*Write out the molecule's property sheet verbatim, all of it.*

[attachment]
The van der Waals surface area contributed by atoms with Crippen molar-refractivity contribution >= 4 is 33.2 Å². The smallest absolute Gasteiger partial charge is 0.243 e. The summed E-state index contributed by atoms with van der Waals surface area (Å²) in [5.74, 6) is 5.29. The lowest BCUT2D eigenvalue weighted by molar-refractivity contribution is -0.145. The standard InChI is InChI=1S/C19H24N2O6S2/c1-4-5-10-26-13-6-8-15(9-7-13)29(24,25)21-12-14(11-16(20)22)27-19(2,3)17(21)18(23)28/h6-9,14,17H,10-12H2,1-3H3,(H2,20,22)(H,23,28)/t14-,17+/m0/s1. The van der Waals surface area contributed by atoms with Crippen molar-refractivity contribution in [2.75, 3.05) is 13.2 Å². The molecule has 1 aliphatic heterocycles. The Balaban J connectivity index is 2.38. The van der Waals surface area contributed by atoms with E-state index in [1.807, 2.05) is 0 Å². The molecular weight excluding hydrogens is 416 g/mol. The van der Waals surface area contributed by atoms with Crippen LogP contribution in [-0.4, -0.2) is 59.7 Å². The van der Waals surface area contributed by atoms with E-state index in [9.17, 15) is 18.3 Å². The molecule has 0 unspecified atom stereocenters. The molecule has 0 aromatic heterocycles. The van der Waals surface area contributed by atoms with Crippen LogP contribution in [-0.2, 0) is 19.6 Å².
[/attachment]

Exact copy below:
The van der Waals surface area contributed by atoms with Crippen molar-refractivity contribution >= 4 is 33.2 Å². The smallest absolute Gasteiger partial charge is 0.243 e. The summed E-state index contributed by atoms with van der Waals surface area (Å²) in [5.74, 6) is 5.29. The lowest BCUT2D eigenvalue weighted by molar-refractivity contribution is -0.145. The standard InChI is InChI=1S/C19H24N2O6S2/c1-4-5-10-26-13-6-8-15(9-7-13)29(24,25)21-12-14(11-16(20)22)27-19(2,3)17(21)18(23)28/h6-9,14,17H,10-12H2,1-3H3,(H2,20,22)(H,23,28)/t14-,17+/m0/s1. The van der Waals surface area contributed by atoms with Crippen molar-refractivity contribution in [2.75, 3.05) is 13.2 Å². The molecule has 1 aliphatic heterocycles. The Balaban J connectivity index is 2.38. The van der Waals surface area contributed by atoms with E-state index in [1.807, 2.05) is 0 Å². The molecular weight excluding hydrogens is 416 g/mol. The van der Waals surface area contributed by atoms with Crippen LogP contribution in [-0.4, -0.2) is 59.7 Å². The van der Waals surface area contributed by atoms with E-state index in [9.17, 15) is 18.3 Å². The molecule has 0 unspecified atom stereocenters. The molecule has 0 aromatic heterocycles. The van der Waals surface area contributed by atoms with Crippen LogP contribution in [-0.2, 0) is 19.6 Å².